DNA damage induces targeted, genome-wide variation of poly(A) sites in budding yeast.

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Genome Res 2013 Oct; 23(10):1690-703.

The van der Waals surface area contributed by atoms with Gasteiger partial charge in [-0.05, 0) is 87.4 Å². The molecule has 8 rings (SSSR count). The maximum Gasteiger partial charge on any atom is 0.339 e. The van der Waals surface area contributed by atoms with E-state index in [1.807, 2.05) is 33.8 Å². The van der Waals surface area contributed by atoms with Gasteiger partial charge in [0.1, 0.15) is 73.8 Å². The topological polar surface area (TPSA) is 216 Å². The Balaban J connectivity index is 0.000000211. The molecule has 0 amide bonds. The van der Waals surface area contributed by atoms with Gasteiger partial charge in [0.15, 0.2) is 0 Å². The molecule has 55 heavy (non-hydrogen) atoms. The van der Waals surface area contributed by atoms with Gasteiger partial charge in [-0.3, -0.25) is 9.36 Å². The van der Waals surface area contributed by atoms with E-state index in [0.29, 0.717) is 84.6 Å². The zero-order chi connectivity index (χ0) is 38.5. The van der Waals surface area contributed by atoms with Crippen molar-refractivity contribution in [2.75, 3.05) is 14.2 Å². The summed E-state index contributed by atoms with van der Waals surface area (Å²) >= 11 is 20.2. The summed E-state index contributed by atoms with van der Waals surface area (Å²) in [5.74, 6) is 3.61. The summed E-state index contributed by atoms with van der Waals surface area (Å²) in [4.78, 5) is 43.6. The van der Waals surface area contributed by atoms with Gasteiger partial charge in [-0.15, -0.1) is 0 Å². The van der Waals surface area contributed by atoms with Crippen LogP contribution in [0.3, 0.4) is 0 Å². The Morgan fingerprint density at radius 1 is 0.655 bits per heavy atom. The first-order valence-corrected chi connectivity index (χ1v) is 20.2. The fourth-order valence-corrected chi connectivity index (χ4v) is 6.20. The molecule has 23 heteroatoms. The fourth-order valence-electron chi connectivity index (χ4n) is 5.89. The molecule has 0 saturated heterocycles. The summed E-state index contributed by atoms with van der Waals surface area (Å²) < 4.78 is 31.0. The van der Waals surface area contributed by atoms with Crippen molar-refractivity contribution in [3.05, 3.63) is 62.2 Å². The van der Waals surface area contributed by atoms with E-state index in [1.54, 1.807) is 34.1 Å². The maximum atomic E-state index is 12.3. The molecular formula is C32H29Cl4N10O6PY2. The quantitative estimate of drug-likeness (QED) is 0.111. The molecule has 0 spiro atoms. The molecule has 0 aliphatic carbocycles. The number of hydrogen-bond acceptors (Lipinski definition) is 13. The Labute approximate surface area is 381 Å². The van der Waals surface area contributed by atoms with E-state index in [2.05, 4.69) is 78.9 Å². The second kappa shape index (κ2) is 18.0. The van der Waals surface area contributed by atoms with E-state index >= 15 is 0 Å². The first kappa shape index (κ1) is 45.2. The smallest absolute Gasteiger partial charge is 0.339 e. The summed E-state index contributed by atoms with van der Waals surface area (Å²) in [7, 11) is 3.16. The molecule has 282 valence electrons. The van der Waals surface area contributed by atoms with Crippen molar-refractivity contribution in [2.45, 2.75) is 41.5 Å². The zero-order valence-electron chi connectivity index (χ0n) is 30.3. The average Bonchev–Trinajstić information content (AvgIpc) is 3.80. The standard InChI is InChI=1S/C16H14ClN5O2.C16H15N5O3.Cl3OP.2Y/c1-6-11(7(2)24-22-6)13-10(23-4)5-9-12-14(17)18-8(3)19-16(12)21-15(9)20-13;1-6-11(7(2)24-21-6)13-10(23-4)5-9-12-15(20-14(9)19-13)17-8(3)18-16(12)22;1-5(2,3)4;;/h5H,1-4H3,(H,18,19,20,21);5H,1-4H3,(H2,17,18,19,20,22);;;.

Systemic response to DNA damage and other stresses is a complex process that includes changes in the regulation and activity of nearly all stages of gene expression. One gene regulatory mechanism used by eukaryotes is selection among alternative transcript isoforms that differ in polyadenylation [poly(A)] sites, resulting in changes either to the coding sequence or to portions of the 3' UTR that govern translation, stability, and localization. To determine the extent to which this means of regulation is used in response to DNA damage, we conducted a global analysis of poly(A) site usage in Saccharomyces cerevisiae after exposure to the UV mimetic, 4-nitroquinoline 1-oxide (4NQO). Two thousand thirty-one genes were found to have significant variation in poly(A) site distributions following 4NQO treatment, with a strong bias toward loss of short transcripts, including many with poly(A) sites located within the protein coding sequence (CDS). We further explored one possible mechanism that could contribute to the widespread differences in mRNA isoforms. The change in poly(A) site profile was associated with an inhibition of cleavage and polyadenylation in cell extract and a decrease in the levels of several key subunits in the mRNA 3'-end processing complex. Sequence analysis identified differences in the cis-acting elements that flank putatively suppressed and enhanced poly(A) sites, suggesting a mechanism that could discriminate between variable and constitutive poly(A) sites. Our analysis indicates that variation in mRNA length is an important part of the regulatory response to DNA damage. Genome Res 2013 Oct; 23(10):1690-703.